Christine Sneed's THE VIRGINITY OF FAMOUS MEN

Jack Smith

Author of two novels and story collections, Christine Sneed is a master of short as well as long fiction. It’s the inner spaces where Sneed truly excels, with a riveting prose style that captures the depths of her characters’ thoughts, feelings, and conflicted selves. The stories that make up her most recent collection The Virginity of Famous Men reveal an extraordinary range of types. Two stories revisit a theme played out fully in Sneed’s first novel, Little Known Facts: the issue of fame. 

How does fame affect the famous person? This is the question posed in “The First Wife,” which appeared in the PEN/O. Henry Prize Stories 2012. Emma, the narrator, thinks, “The famous do resemble the unfamous, but they are not the same species, not quite. The famous have mutated, amassed characteristics—refinements or corporeal variations—that allow their projected images, if not their bodies themselves, to dominate the rest of us.” Here, as elsewhere in this collection, Sneed’s prose style is one of her greatest attributes as a fiction writer, allowing her to flesh out interiority in a polished, elegant voice. Much of “The First Wife” is expository, delineating with fine precision the many complexities of Emma’s problematic marital situation. Being married to an uber-famous actor, Antony Grégoire, may make Emma’s world semi-magical, as when he proposes to her on The Tonight Show, but it also makes Emma realize several disturbing things about this relationship—all of them psychologically and emotionally detrimental to her.

Antony’s of a special breed, and being with him has its indisputable allure: “ordinary concerns, ordinary disappointments and sorrows, had less to do with me than they did with other people. This is what celebrity signifies more than anything else—it is the strict refutation of the banal.” If Antony is “extraordinary,” Emma herself can bathe in his aura only as long as he wants or needs her. But therein lies the problem: as a famous man, Antony has an immeasurable sense of privilege, utterly fathomless to so-called ordinary people. In a heliocentric universe, Emma’s but a satellite, basking in his regal glory for a short spell—and then expendable.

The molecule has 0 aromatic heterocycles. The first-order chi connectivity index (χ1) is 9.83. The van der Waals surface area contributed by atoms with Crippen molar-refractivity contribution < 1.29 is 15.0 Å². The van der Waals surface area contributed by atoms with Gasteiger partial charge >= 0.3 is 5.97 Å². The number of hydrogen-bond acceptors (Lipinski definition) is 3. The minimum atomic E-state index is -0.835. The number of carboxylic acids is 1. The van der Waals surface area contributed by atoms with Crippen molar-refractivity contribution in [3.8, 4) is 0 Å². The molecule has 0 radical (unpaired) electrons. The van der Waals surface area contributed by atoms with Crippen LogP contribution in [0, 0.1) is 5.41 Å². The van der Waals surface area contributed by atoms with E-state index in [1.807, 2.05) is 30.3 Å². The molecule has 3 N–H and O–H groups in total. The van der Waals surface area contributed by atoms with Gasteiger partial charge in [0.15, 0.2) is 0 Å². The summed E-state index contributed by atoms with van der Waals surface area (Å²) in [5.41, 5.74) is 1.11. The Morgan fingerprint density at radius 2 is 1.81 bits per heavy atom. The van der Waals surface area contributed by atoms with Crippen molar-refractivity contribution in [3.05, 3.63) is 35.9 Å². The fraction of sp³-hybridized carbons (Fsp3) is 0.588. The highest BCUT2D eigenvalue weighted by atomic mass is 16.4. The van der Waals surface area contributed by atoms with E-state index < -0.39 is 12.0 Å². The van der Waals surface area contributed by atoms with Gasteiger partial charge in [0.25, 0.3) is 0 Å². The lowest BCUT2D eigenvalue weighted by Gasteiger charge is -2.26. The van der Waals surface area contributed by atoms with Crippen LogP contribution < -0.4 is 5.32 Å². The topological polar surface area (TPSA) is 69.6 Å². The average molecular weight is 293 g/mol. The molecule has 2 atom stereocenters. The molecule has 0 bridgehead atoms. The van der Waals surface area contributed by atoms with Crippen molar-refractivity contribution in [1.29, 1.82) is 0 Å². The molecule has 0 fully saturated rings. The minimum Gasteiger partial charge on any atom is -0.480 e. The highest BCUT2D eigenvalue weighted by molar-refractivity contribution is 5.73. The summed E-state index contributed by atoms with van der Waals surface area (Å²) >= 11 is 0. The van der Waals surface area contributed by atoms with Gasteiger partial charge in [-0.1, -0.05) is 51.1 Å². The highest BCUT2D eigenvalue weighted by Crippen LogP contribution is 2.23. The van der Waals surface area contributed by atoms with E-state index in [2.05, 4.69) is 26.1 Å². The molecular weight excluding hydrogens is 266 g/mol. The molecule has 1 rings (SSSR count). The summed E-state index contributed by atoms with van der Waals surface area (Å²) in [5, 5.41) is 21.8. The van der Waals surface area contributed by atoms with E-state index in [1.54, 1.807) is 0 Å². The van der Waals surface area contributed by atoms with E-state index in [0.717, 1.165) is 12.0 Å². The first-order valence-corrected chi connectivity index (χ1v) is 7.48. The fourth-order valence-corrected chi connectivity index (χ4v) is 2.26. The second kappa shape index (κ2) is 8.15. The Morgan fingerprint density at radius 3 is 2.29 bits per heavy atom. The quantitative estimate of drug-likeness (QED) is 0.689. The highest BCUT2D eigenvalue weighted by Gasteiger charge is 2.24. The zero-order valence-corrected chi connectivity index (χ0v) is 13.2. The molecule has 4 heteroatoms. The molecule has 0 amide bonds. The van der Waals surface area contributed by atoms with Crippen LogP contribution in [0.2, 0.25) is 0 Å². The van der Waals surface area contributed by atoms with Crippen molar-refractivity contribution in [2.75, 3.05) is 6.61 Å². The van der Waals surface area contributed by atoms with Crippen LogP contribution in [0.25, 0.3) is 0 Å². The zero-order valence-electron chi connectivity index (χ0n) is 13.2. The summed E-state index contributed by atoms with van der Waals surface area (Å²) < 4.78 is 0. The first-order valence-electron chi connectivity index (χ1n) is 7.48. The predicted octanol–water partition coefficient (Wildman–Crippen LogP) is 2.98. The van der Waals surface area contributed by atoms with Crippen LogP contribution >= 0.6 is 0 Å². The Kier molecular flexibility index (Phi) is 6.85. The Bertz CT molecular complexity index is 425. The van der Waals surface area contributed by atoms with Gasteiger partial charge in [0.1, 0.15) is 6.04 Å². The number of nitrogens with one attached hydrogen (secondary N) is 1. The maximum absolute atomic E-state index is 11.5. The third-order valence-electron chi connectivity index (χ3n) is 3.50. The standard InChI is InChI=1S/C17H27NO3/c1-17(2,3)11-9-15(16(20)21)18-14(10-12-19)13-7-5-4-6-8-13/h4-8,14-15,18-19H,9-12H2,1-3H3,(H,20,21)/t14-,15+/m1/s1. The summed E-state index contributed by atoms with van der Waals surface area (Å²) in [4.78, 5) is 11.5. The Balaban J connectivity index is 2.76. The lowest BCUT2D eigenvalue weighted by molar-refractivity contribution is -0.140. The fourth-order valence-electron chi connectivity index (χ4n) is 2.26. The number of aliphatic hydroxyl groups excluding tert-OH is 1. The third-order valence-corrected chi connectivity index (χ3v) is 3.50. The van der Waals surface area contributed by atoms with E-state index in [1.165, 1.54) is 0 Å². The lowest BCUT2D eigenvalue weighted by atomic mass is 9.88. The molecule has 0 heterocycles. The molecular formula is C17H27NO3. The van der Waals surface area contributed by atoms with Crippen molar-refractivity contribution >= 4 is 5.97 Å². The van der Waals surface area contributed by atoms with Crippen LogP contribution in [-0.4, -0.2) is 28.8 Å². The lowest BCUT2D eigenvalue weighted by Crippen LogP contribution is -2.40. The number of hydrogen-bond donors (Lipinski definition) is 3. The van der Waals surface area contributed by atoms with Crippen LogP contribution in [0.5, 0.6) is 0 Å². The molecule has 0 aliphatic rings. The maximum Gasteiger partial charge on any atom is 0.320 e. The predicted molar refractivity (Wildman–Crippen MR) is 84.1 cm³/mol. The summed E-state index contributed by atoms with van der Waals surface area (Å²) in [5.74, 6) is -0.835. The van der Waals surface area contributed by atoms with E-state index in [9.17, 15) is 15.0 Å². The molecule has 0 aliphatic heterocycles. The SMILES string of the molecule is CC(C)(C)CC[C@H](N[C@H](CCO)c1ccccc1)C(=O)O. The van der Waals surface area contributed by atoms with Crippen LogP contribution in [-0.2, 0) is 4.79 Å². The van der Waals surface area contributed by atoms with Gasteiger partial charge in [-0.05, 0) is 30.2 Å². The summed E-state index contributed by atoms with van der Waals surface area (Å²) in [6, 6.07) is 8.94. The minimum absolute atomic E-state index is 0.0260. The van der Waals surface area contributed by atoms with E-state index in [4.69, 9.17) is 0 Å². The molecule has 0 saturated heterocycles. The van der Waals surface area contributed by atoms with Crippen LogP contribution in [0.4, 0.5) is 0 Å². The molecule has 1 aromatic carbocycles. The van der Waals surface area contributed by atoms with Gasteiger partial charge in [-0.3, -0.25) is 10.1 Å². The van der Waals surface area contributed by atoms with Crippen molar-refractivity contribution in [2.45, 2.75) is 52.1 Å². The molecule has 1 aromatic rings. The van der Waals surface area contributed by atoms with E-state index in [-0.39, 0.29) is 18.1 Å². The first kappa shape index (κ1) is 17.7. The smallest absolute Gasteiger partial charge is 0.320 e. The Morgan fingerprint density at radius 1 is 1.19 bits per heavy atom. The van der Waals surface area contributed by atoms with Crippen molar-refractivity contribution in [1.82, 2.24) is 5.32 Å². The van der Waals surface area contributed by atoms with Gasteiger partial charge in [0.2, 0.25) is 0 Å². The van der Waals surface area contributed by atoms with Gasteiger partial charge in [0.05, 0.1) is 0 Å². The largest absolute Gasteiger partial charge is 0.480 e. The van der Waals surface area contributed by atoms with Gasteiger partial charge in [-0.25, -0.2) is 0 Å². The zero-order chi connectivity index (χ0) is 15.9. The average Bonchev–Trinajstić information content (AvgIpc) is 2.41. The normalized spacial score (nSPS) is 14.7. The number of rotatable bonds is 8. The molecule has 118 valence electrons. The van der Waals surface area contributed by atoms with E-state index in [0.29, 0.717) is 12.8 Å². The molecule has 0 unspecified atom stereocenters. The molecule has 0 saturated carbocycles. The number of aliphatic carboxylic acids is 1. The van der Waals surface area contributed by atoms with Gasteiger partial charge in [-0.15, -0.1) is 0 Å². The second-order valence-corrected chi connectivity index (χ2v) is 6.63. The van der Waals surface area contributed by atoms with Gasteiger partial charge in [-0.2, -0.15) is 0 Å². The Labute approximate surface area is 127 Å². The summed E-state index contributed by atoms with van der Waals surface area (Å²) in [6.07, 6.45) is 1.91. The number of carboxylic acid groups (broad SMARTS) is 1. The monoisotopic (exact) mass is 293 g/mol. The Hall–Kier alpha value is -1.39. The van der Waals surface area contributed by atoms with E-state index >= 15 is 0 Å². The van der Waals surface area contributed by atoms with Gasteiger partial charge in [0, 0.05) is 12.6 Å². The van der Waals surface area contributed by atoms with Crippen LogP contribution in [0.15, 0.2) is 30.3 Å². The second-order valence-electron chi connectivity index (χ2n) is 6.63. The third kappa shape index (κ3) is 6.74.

The title story, “The Virginity of Famous Men,” reintroduces famous actor Renn Ivins, a character from Little Known Facts. Ivins comes to Paris to visit his son Will and Will’s girlfriend, Jorie. Will had left the States to get away from his father, who, ironically, had been in conflict with Will over two women. Since then, Will hasn’t wanted to see his father, though it’s been a year and a half, and only within the last month has he started returning his father’s phone calls. Yet he’s realized he “couldn’t keep saying no,” and he prefers “a scheduled visit to an ambush.” Renn, a man who clearly makes his presence known, arrives loaded down with gifts, with offers to get the three of them a table at “short notice” at Taillevent, “France’s most celebrated restaurant”—or even to fly them down to Aix-en-Provence. As Jorie says, “He sucks up a lot of the oxygen in the room.” Something of a benevolent despot, Renn is unwittingly a “virgin” in the sense of never coming into knowledge—experiential, that is—of the world ordinary people live in. His is a protected enclave, sheltered by his great money and fame and everything that goes with these.